Lead a healthy life: good nutrition, adequate rest, good exercise and mental peace can all make a world of difference to your health.
Have well-ventilated homes. Use air filters if necessary.
What are the different tests available for diagnosis?
There is a whole gamut of tests available for diagnosis of lung cancer. Chest X-rays, CT scans, MRI scans and PET CT scans give doctors radiological evidence of the anatomical location, size and extent of disease. Biopsy, Fine needle aspiration cytology, Sputum cytology, will give us histological evidence about lung cancer and its sub typing. Bronchoscopy, Mediastinoscopy and Thoracoscopy will help actually look at the disease in the chest and lungs and for taking biopsies. Pulmonary Function Tests (PFT) are lung function assessments to quantify the health of the lung. This is useful to find out for example, the capacity of the lungs to withstand treatment or assess the benefits of treatments.
Molecular tests for gene changes:
In some cases, doctors may look for specific gene changes in the cancer cells that could mean certain targeted drugs might help treat the cancer. For example:
EGFR (Epidermal Growth Factor Receptor), KRAS and ALK, ROS1, RET, BRAF and MET gene tests. These molecular tests can be done on tissue taken during a biopsy or surgery for lung cancer.
Cancer in itself is a disease dreaded by one and all. It puts emotional, physical, psychological and needless to say, financial strain on everyone battling the condition. To top it all, what do you think is the biggest challenge for the patient and the family that's having to deal with lung cancer?
Accepting the diagnosis: it is indeed a traumatic experience for the patient and his/her family. The implications of the diagnosis can have far reaching consequences on the family’s integrity.
Maintaining the mental balance: learning to manage the psychological stress and fears about the illness.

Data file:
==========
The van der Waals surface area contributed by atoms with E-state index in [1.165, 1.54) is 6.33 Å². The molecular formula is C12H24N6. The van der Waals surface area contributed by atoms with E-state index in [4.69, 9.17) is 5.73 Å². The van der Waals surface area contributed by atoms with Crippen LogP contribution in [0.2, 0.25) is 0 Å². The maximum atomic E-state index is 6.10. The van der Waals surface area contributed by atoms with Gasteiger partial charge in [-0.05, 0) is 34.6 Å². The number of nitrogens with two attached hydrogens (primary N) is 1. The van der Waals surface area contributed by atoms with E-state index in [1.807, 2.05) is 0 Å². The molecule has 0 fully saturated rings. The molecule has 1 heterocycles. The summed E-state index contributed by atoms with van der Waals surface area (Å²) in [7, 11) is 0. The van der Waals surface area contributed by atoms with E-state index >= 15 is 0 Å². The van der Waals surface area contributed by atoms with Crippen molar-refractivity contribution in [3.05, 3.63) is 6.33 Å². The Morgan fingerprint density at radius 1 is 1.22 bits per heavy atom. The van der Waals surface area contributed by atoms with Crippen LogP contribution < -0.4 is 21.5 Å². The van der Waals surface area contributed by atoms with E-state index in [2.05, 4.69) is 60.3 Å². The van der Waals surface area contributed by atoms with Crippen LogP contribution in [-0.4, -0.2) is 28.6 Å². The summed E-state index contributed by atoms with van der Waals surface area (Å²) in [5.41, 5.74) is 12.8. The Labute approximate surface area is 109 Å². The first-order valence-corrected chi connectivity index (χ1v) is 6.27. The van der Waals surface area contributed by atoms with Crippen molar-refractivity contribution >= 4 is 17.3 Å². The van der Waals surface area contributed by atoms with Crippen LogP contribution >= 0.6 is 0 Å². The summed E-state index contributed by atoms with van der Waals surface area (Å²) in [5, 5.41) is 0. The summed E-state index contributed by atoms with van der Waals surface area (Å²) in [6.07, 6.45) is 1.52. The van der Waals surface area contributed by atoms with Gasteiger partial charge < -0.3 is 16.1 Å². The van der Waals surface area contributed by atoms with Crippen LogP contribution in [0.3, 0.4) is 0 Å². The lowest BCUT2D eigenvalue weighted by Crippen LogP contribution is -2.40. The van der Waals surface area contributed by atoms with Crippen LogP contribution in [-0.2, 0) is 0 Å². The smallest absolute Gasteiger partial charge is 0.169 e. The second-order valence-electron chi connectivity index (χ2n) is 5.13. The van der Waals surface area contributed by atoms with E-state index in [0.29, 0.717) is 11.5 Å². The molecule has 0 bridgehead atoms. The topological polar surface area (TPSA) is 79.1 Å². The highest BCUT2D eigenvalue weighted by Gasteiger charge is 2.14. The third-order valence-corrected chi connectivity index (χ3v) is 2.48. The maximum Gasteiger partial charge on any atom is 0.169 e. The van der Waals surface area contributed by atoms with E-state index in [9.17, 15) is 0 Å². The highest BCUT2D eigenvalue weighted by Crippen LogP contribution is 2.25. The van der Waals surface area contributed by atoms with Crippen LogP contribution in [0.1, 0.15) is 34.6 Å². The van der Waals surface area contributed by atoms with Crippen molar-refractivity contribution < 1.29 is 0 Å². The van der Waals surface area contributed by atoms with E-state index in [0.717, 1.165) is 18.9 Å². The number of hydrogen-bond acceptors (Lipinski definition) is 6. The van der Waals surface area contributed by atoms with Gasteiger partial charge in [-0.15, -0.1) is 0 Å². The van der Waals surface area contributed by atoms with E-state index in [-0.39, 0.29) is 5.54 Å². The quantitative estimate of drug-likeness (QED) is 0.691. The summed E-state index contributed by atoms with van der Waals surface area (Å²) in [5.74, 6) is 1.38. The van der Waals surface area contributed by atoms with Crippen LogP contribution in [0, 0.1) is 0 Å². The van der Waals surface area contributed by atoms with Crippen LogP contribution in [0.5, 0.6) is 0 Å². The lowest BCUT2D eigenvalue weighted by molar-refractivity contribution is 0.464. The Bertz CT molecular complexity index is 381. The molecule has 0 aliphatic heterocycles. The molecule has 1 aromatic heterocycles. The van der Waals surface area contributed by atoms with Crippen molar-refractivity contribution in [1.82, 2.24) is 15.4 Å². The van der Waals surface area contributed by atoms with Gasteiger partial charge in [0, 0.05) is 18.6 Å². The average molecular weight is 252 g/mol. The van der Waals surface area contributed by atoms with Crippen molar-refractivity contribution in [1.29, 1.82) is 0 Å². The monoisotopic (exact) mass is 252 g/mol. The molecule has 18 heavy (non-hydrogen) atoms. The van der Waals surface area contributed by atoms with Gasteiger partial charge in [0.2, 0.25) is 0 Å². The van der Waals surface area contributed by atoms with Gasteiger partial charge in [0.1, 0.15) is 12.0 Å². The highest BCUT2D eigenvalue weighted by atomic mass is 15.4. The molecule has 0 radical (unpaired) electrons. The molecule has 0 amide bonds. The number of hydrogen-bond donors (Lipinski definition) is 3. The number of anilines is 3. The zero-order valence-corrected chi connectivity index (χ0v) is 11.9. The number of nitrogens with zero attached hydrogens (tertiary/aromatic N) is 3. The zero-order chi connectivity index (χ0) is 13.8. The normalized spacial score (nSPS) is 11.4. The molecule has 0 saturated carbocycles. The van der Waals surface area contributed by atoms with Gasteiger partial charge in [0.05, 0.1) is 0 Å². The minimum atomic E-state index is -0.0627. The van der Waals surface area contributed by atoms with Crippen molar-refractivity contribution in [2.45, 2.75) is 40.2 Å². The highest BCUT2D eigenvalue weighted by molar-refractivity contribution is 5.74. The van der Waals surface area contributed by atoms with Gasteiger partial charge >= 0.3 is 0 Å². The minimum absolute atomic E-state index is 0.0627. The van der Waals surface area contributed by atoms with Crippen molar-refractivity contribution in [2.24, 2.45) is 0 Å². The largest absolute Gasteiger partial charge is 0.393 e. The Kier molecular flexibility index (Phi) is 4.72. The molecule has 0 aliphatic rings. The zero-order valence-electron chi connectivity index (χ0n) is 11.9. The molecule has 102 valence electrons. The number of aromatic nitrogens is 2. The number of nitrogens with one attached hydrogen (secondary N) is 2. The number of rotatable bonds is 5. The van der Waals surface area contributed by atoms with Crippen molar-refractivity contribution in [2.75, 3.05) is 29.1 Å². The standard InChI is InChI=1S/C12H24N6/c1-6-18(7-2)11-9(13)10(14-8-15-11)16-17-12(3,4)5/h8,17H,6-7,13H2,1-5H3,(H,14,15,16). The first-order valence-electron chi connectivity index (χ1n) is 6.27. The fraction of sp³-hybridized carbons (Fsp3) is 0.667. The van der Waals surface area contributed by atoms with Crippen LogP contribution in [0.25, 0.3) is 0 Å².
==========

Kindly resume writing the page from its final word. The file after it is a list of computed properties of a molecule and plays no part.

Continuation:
Financial implications: availability and accessibility to resources for undergoing treatments, as also finding a balance between medical costs and day-to-day financial commitments.
Fear of suffering and death: this is ever-present and inevitable. It needs expert handling, effective counselling and stress busting.
Being ostracized at work and neighbourhood: co-workers, supervisors, neighbours, family members etc. may avoid interacting with the patient and his/her family, be over sympathetic, offer unnecessary and overbearing advice, etc. making life even more stressful for the patient and the family.
What can the treatment costs be like in lung cancer? Can you share some thoughts on how a modern, new-age, easy, fast, hassle-free and low-cost healthcare financing option like crowdfunding on ImpactGuru helps such patients when they are in need?
Treatment costs for any cancer, especially lung cancer can be prohibitive. This is even more true if treatments are taken in a private tertiary care hospital where effective and efficient treatments are available but at a cost. Insurance cover may be non-existent or meagre to meet continued expenses.
Any system which allows for mitigating the patients’ financial burden will definitely go a long way in his/her physical and mental well-being. Crowdfunding platforms like ImpactGuru will indeed be a boon for many such patients.
Team ImpactGuru thanks Dr. Udaya Kumar Maiya for his insightful responses to the FAQs on Lung Cancer. And to our ImpactGuru Fam, keep following this space for more such enriching conversations with experts from different fields. Till the next blog, if you, your loved one or any one in your circle is in need of funds for treating his or her lung cancer, or any other critical illnesses and medical emergencies, start a fundraiser for them right now on ImpactGuru. Click here to know more.